Table of Contents

Standards & Measures

1. Happiness Index

There should be an index that describes the state and ‘well-being’ of people within each political jurisdiction, especially within countries. Such a ‘happiness index’ could be used as a much more valid method of comparison between people in different political jurisdictions and countries than the single-issue measures commonly used today, such as per capita income, life expectancy, and others.

This index could be comprised by rating several factors such as political freedom, cost of living, crime rate, average health, material satisfaction, national and international security, and many other issues and areas concerning human happiness, satisfaction, or well being.


2. Unemployment Rate Calculations

The unemployment rate should be calculated by adding the products of two separate calculations.

First, the number of unemployed (people working less than 10 hours per week) should be calculated by dividing the total number of people seeking employment by the total adult population (ideally, age 20 and older, the age of majority). Next, underemployment should be calculated by dividing the total number of people seeking greater employment by the total population (both employed and unemployed) above the age of majority.

The total unemployment rate should be calculated by adding the unemployment rate to half the underemployment rate.


3. Economic Sum

There should be a measure of an economy that is calculated by adding absolutely every active economic activity that occurs in that economy. Things like the sale of goods and services, the sale of intermediate goods between businesses, garage sale activity, and absolutely all other active economic activities between any and all entities would all be added together. The resulting figure would be called the ‘economic sum’ of that economy.

Perhaps illegal activities like drug sales and prostitution could also be calculated and placed under a different subcategory (such as under the ‘black market’), but still added to the ‘economic sum’ because they are also active economic activities. Statistical sampling could probably be used to accurately determine the size of such unregulated economies.


4. Adopt the Metric System

The Metric System of measurements should be used universally. This includes the use of the Celsius temperature scale. Also, rainfall, snowfall, and other precipitation should be denominated in terms of centimeters, not millimeters.


5. Redefining and Simplifying Units of Angles and Degrees

Angles and degrees should have their units redefined so that they will be logically simpler and easier to learn. Angles could be redefined so that there would be 100 degrees in a circle, 100 minutes in a degree and 100 seconds in a minute. Maybe a circle could have 200 degrees so that a semicircle would have 100 degrees and a quarter of a semi circle would have a nice, round 25 degrees. In many or even most applications, semicircles have more importance or relevance than do full circles.


6. Lumens – Light Bulb Comparison Units

Light bulb descriptions should be standardized through the use of lumens as a measure of light intensity. Energy usage (wattage, for example) and quality of light are also very important factors in describing light bulbs, but the primary descriptive feature of light bulbs should be light intensity.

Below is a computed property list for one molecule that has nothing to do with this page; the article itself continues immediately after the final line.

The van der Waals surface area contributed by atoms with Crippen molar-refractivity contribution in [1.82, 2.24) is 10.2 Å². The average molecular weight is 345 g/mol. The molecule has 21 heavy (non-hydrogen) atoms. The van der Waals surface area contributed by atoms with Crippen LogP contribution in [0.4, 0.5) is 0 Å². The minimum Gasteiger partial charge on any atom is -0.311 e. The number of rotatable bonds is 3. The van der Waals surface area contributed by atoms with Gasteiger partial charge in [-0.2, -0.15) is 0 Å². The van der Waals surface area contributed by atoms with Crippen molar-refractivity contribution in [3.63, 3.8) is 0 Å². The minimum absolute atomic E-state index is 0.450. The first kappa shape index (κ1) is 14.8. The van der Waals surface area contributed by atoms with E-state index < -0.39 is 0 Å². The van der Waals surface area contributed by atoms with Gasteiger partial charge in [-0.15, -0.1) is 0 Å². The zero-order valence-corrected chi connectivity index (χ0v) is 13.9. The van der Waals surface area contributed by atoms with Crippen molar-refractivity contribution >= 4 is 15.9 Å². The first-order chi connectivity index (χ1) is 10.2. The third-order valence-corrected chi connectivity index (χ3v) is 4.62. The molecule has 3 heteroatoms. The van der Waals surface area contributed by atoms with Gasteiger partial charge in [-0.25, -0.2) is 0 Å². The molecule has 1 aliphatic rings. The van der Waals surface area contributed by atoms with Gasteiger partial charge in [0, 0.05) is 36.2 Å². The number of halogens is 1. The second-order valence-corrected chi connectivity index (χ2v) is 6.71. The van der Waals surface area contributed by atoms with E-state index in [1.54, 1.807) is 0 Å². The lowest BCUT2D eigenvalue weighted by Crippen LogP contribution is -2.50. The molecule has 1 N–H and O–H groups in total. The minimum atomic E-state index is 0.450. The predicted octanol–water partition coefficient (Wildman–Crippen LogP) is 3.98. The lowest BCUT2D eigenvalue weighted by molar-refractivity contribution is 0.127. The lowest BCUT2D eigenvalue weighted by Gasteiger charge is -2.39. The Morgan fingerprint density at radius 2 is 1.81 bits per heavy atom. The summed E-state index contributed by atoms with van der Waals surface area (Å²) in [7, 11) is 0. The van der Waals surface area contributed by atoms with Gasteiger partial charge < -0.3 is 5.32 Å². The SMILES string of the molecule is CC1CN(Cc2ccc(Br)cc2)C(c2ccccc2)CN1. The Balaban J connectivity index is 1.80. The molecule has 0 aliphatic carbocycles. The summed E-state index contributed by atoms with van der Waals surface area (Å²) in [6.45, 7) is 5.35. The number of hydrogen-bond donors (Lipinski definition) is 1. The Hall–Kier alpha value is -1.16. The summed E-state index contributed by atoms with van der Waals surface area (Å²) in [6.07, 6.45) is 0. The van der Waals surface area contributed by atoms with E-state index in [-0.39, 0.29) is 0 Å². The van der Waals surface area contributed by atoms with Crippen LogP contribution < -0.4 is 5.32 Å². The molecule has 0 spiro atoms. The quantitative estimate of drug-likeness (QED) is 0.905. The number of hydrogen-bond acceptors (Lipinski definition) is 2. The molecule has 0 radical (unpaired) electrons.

7. Earthquake Description Standards

All earthquakes should be described with two sets of numbers, each based on the widely accepted Richter scale, at least for public discussions. The first set would be the moment magnitude, indicating the actual energy released by the quake. This number would be the most important number for identifying the quake. The second number would be a measure of the intensity of the earthquake at a given spot on the earth by measuring the local intensity of the shaking (i.e., centimeters of ground movement, velocity of ground movement (units of length divided by units of time, or acceleration as a percentage of gravity). Such numbers plotted on a map would give the most accurate representation of the relative shaking experienced throughout the affected area.


8. New Reference Unit for Measure of Energy

The standard unit for the measure and comparison of energy (including work and quantity of heat) should be a new unit (though still could be called a ‘calorie’) which is equal to the amount of energy required to raise the temperature of one liter of water 1˚ Celsius. Such a standard unit of energy would be much simpler to visualize than the current standard because a much more common volume of liquid is used (1 liter) as the basis for determining this unit.

Another option may be to define this new unit according to the energy required to raise the temperature from 0˚ C to 100˚, but this is a relatively large amount of energy and may result too often, perhaps, in the uncomfortable use of centi-, milli-, etc., in the laboratory and when measuring the energy/calories in foods, among other things. Also, defining the new unit as a measure of a 100˚ C change, even though it’s from the freezing point to boiling point of water, may not be as logical as a one-degree change because everything related to the standard would be at the single unit level.

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